In 1829, the easterly half of the Island of Key West, consisting of a series of salt water ponds, was leased by the proprietors to the Lafayette Salt Company, who put up works on it, principally consisting of covered pans, atter the plan adopted at Cape Cod and at New Bedford, from ..hich the company must have taken from 15,000 to 20,000 bushels of salt annually, until 1846, when the hurricane almost entirely. destroyed the improvement. The wreck of the materials was sold to Charles Howe, Esq., who bought the landed property and rebuilt the pans and vats. He also constructed ground after the manner of those in the Bahamas, from all of which he took in 1847 and 1848 an average of over 38,000 bushels. The years 1849 and 1850 were not quite so successful, from the wetness of the season ; yet there was still made in those seasons an average of 20,000 bushels. Tlte works were considerably increased in extent last year; but from the unusual fall of rain, no more than 20,000 bushels were raked. This year 5OO acres were exposed to evapori zation, and it is believed that near 60,000 bushels have been made.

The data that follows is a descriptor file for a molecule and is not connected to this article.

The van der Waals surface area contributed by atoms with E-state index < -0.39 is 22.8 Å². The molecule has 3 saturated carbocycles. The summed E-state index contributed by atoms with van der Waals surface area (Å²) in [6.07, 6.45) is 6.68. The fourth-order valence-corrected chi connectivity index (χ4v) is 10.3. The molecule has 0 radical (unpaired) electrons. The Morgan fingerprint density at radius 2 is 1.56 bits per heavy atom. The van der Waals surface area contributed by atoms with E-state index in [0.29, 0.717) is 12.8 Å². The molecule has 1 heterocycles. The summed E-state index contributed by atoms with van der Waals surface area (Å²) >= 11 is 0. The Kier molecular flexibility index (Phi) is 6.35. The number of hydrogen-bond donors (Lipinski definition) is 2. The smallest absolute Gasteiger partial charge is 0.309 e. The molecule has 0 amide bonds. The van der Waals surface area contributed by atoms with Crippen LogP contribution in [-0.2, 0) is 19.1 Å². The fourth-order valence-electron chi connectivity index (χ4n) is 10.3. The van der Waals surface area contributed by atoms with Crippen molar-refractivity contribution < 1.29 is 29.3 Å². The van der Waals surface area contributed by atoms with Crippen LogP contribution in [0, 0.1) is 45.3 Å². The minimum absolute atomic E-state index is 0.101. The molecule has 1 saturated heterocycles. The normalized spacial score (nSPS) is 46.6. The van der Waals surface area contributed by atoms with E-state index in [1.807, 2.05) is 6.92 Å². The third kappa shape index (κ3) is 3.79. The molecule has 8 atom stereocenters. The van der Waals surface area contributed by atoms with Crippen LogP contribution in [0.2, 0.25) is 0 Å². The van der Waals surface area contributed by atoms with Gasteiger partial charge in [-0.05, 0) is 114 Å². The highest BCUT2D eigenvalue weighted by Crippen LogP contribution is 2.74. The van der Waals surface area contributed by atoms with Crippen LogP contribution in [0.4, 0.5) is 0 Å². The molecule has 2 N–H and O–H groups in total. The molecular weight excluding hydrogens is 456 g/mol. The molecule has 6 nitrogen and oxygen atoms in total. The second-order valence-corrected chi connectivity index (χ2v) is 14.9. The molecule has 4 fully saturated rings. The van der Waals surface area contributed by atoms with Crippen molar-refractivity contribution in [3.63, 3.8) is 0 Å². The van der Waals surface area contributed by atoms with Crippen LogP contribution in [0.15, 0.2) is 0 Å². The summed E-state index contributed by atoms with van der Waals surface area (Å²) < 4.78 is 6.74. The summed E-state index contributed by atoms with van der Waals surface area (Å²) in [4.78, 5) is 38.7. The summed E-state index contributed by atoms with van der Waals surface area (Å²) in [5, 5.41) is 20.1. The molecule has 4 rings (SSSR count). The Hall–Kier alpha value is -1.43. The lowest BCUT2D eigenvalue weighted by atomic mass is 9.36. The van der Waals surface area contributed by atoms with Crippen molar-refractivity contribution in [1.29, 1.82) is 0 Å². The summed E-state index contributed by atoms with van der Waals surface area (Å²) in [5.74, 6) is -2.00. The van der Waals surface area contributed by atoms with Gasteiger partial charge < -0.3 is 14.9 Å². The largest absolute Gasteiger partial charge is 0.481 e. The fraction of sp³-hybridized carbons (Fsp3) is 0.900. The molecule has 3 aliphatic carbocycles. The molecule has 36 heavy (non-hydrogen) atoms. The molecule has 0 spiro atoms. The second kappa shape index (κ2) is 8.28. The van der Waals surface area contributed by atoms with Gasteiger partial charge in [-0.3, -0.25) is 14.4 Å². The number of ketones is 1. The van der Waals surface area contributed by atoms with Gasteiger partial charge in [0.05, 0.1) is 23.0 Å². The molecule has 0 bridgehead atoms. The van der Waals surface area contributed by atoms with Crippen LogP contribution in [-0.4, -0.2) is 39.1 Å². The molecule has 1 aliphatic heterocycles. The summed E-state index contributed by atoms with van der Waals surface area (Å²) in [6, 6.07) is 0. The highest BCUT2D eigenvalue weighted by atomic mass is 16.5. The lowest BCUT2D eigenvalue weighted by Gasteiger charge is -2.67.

This article was originally published with the title "The Salt of Florida" in Scientific American 8, 13, 98 (December 1852)